Today marks two very important events. It is a day of celebrating and a day of sorrow. This morning as I sat and drank my coffee in the early morning hours before the sun rose, I remembered my Grandparents anniversary (March 12, 1938). 76 Years ago today, my Grandparents tied the knot and I’m sure they are celebrating it today. I remember the wonderful times I had with them growing up in North Carolina. They loved their grandkids so much. One of the most precious pictures I have is a picture of my son when he was a baby, sitting on the lap of his Great-Grandma. I am so glad she was alive long enough to see and hold my son. I miss them greatly but I look forward to the reunion just around the corner.
The other event that brings sadness and sorrow to me today is the anniversary of the Fogel family massacre. Today marks the 3 year anniversary of a family that was wiped out by terrorist, in one night, in a little village called Itamar. I’ve been to Itamar located in the Heartland of Israel. It is in the Samarian Mountains not far from Sheckem, where Joseph is buried. I had a chance to talk and shake hands with the Mayor.
While our group was there in 2011, I sat and listened to the Mayor speak. Afterwards, he opened the floor for discussion and questions. Someone asked him – “why do stay here – why don’t people leave?” The question was referring to the seemingly unending terrorist attacks from the neighboring Arab villages. The Mayor’s response was simple – “Because this is our home”. I don’t remember the exact words he used but basically they were centered on the fact that it is just what they do – ‘survive’. His message brought tears to my eyes because the people of Itamar, including all of the “settlements” in Israel, just want peace; have a home and raise their families like every other human being in the world. Is that too much to ask?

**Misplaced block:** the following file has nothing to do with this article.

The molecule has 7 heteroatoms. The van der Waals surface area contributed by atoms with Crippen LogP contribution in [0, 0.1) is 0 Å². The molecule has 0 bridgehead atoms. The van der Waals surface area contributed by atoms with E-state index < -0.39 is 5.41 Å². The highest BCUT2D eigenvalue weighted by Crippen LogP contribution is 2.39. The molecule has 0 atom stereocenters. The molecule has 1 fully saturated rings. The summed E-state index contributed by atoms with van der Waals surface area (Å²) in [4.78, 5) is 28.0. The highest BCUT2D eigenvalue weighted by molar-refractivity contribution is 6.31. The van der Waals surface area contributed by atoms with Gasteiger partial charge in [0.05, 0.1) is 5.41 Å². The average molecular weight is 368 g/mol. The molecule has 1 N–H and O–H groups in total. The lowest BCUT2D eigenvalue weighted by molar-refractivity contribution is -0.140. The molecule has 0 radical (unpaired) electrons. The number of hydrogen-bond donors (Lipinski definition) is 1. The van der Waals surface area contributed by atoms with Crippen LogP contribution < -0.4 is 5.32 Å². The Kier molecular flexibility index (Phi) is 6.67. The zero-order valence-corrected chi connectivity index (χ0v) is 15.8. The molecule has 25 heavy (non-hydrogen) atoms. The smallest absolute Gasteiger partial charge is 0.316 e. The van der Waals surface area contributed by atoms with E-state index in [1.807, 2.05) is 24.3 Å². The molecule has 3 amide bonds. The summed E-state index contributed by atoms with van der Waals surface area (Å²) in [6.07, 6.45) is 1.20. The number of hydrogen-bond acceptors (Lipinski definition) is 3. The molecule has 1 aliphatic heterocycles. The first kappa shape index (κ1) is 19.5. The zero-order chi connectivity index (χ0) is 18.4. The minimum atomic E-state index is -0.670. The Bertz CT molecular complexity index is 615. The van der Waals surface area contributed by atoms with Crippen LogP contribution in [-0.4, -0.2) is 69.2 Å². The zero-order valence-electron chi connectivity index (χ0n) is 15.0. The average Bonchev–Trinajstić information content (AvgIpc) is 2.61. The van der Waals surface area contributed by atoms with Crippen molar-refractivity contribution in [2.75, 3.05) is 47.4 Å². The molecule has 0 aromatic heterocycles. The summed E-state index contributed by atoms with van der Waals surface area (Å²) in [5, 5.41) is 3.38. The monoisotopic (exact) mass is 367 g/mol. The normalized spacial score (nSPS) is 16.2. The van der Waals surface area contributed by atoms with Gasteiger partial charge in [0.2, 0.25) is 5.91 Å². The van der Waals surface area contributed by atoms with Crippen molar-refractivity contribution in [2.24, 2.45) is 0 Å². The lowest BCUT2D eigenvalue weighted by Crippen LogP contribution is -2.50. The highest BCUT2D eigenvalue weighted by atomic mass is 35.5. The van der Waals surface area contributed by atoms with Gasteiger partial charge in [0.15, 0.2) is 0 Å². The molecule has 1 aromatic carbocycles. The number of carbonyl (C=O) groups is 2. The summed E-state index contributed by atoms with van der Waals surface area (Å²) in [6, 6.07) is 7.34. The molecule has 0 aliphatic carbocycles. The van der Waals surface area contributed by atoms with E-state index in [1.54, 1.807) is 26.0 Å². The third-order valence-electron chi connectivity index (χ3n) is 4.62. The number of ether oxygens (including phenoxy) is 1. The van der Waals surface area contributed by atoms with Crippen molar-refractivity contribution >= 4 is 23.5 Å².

I’ve included an article below in this post, from Israel National News regarding a memorial event for the Fogel family. The best way we can help this family now, is to spread the news that Israel has a right to be where they are. Learn everything you can about the “Settlements” and educate those people who lack understanding about the real Israel and the people who have come home. For more information check out: http://www.cfoic.com/background-information/
Blessings on you, joy and shalom!
Hundreds of people took part this week in memorial events marking the third anniversary of the vicious murder of five members of the Fogel family of Itamar.
Three years ago, two Palestinian Arab terrorists entered the Fogel family home and murdered parents Ehud (Udi) and Ruth Fogel and three of their six children: 11-year-old Yoav, 4-year-old Elad, and three-month-old Hadas.
Their bodies were discovered by 12-year-old Tamar, the oldest sister, when she returned home from an evening with friends. Two other children, ages 8 and 2, survived because the terrorists did not notice them asleep in another room.
A memorial event was held in the yeshiva in Itamar, where Rabbi Ehud Fogel was a teacher. His parents, Chaim and Tzila Fogel, were present, along with dozens of students.
The yeshiva is building and expanding in memory of the slain.
Ruth Fogel’s father, Rabbi Yehuda Ben-Yishai, spoke at the event. “Since that Sabbath [of the murders] we hold tight to the small light in the darkness,” he said. He noted that the Hebrew word for light, “ohr,” is made up of the Hebrew letters that begin the names Ehud and Ruth.
“We’re holding on to the light… The nation of Israel cries because it does not despair. Those who despair stop crying. But we keep going, and our tears add up and bring the redemption,” he declared.
“Thanks to Udi and Ruti and the children, we feel that the barrier between this world and the next is very thin, now,” he added.
On Sunday, dozens of friends, family members and community leaders visited the Fogels’ graves. No speeches were made.
A central memorial event was held later in the day, in Itamar.
The two terrorists who murdered the Fogels were caught in 2011. They admitted to the attack, and expressed pride in the killings. A poll of Palestinian Arabs conducted shortly after the murders found that one-third shared their sentiment, and supported the massacre.